European Horse Meat Food Fraud Scandal Explodes Again With the Arrest in Spain of a Dutchman Masterminding a New Illegal Horse Meat Operation!

Source:  Equine Advocates

As we continue to supply new information about the dangers, criminal activity and food fraud involved with the slaughter of equines for human consumption both in the U.S. and abroad, you must realize that all of these incidents are very much intertwined and connected. Please use this information to build your respective cases and arguments to your Members of Congress to stop the return of horse slaughter to this country.

This is a very critical time as we have been explaining and documenting for months. Right now, forces are in motion to reverse the defunding of horse meat inspectors and reopen horse slaughterhouses in the U.S. As we all know, there have been a million distractions by politicians and special interest groups to keep everyone’s eyes off the ball on a myriad of issues. Horse slaughter is one of them. We cannot be taken off guard, but that is exactly what these callous and greedy individuals are hoping for.

Please read this article and use it. Horse meat has been found in some chopped meat products in the American food supply as documented in a 2015 study by Chapman University. That is just the tip of the iceberg!  –  Equine Advocates

Source:   ibtimes.co.uk

Man at centre of 2013 horse meat scandal arrested for masterminding new large-scale operation

Convicted food fraudster Jan Fasen was arrested for masterminding a new illegal horse meat distribution network.

Horse meat is eaten regularly by many Europeans

by Josh Robbins

A Dutchman at the centre of the 2013 European horse meat scandal has been arrested in Spain accused of masterminding another illegal horse meat operation.

Jan Fasen was one of 25 people arrested in Spain, on 4 April, allegedly involved in large-scale horse-meat fraud, supplying food for human consumption in Belgium, Italy, Romania, the Netherlands and France.

Spanish authorities say Fasen is the ringleader of the syndicate, which allegedly slaughtered stolen and sick horses before sending them into the food chain, El Pais reports.

Police claim the gang forged documents to pass off ordinary domesticated and wild horses as those specifically farmed for meat production (abastos).

Read the rest of this article HERE.

 

 

Is Donkey Skin the New Ivory?

by Alixandra Caole Vila as published at Nature World News

African Donkeys are Being Slaughtered to Extinction

While China’s taste for elephant ivories have died down, it seems like their fondness has shifted to Donkey skin this time.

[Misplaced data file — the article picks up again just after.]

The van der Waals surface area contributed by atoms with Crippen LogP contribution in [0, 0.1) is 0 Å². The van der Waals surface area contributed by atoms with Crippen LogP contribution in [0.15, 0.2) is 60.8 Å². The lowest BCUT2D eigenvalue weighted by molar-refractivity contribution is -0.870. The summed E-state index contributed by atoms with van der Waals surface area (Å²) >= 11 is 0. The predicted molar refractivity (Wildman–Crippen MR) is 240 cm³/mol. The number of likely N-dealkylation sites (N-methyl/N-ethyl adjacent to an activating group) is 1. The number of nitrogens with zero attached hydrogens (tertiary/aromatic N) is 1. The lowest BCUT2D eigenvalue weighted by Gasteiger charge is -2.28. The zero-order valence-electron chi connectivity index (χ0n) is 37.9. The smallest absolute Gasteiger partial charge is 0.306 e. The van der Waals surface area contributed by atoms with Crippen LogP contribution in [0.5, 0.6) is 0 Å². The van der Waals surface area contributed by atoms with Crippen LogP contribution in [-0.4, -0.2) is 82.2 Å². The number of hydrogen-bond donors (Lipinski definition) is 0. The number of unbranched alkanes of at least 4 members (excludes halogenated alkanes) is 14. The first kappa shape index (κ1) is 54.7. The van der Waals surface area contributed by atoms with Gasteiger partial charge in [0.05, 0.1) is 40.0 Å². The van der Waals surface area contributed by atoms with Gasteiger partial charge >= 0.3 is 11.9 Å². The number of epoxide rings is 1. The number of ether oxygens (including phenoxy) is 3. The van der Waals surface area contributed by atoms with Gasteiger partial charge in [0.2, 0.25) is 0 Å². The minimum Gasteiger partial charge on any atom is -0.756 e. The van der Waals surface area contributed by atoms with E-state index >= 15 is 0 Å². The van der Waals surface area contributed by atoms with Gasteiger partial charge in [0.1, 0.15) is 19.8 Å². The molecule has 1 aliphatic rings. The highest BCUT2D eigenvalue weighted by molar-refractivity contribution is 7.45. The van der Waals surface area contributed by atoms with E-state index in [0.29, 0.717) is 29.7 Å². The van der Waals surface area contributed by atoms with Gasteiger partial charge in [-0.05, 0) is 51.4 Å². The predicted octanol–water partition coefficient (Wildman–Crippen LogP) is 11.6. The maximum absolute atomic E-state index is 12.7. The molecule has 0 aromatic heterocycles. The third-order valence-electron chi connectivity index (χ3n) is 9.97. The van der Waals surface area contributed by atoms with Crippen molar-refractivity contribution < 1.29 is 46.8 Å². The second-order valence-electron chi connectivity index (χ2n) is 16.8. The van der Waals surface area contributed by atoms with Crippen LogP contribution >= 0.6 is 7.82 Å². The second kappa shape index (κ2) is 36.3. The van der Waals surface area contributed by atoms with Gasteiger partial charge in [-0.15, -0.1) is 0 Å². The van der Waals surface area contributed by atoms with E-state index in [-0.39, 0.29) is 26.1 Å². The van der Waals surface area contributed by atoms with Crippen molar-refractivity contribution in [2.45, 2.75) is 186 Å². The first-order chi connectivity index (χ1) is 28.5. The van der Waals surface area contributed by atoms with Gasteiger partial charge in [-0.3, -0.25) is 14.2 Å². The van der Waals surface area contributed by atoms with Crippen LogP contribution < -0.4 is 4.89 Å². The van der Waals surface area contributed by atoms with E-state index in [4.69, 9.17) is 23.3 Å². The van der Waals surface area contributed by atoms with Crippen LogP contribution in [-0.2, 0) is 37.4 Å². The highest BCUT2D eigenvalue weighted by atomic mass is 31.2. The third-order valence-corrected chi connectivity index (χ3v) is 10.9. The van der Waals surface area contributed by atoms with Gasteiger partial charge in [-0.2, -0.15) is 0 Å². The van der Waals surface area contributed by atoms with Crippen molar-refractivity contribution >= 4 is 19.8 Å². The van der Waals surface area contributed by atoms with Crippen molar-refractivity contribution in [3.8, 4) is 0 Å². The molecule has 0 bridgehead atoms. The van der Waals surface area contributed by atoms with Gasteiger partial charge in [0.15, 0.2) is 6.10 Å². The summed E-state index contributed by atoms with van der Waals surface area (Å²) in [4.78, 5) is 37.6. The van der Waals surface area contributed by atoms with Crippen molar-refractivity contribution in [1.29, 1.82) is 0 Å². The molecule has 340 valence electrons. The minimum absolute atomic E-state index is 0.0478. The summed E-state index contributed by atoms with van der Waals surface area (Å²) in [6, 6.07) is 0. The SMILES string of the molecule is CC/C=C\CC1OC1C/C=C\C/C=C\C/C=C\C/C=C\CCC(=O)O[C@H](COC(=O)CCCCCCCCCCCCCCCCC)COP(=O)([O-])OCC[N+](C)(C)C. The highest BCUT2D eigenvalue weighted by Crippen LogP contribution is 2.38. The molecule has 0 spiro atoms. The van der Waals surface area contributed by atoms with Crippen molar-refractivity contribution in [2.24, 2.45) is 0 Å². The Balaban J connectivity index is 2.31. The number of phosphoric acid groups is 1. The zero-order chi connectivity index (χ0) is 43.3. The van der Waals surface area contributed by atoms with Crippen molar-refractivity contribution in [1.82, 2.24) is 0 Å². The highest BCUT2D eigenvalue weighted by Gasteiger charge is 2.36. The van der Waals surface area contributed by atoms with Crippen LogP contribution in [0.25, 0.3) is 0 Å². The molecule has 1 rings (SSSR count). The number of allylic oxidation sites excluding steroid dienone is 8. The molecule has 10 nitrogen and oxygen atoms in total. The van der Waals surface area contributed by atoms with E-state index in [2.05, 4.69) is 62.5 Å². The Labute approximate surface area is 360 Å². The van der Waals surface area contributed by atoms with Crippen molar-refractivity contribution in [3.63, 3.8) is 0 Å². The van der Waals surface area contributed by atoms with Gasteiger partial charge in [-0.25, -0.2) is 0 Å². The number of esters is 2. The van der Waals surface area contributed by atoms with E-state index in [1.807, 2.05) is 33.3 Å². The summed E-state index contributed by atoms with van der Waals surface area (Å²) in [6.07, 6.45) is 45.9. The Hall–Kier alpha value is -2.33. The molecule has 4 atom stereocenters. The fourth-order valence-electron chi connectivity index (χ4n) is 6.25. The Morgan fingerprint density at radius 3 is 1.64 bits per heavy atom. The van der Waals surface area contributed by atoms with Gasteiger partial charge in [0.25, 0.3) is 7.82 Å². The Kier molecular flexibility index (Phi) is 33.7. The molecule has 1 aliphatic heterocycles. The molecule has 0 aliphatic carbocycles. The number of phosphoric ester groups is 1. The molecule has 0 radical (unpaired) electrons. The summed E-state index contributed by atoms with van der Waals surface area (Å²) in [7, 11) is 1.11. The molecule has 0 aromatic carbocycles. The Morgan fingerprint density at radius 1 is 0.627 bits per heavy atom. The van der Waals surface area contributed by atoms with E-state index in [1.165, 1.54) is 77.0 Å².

According to the National Council of Societies for the Prevention of Cruelty Against Animals (NSPCA), South African donkeys are being slaughtered to extinction for the gelatin found in their skin and their meat.

While the donkey-hide gelatin has no commercial value in Africa, it is a popular ingredient used to create Chinese medicine to treat anemia and menopause-linked ailments. The gelatin, called Ejiao in Chinese, reportedly stops bleeding and strengthens the blood.

“[Ejiao] is quite a popular ingredient in China that people may self-prescribe,” Chinese medicine expert Mazin Al-Khafaji told The Independent. “It’s a hard gel, made from donkey hide, which is then dissolved in hot water or alcohol. It’s also used topically in a cream, for leg ulcers for instance.”

CNN noted that because donkey skin is highly sought-after in China, the donkey population went down from 11 million to six million in the past 20 years. Approximately 80,000 animals had been sold in the first nine months of 2016. While the demand had delivered a valuable stream of foreign currency, it has placed small-scale farmers in a difficult situation.

China File said that because the price of donkeys increased, rural communities who depend on the animals for livelihood are suffering.

Speaking with Science Times, a donkey owner in Mogosani village named Ikgopeleng Tsietsoane shared that currently, the price of a donkey is 2,000 rand. It used to be only 400 rands ($30 or 29 euros).

At present, a number of African countries, including Niger and Burkina Faso, have banned China from buying their donkeys to save the docile beast’s population and the livelihood of locals. However, smuggling still persists in areas where it is considered illegal to do so…(CONTINUED)

http://www.natureworldnews.com/articles/37104/20170406/is-donkey-skin-the-new-ivory-african-donkeys-are-being-slaughtered-to-extinction.htm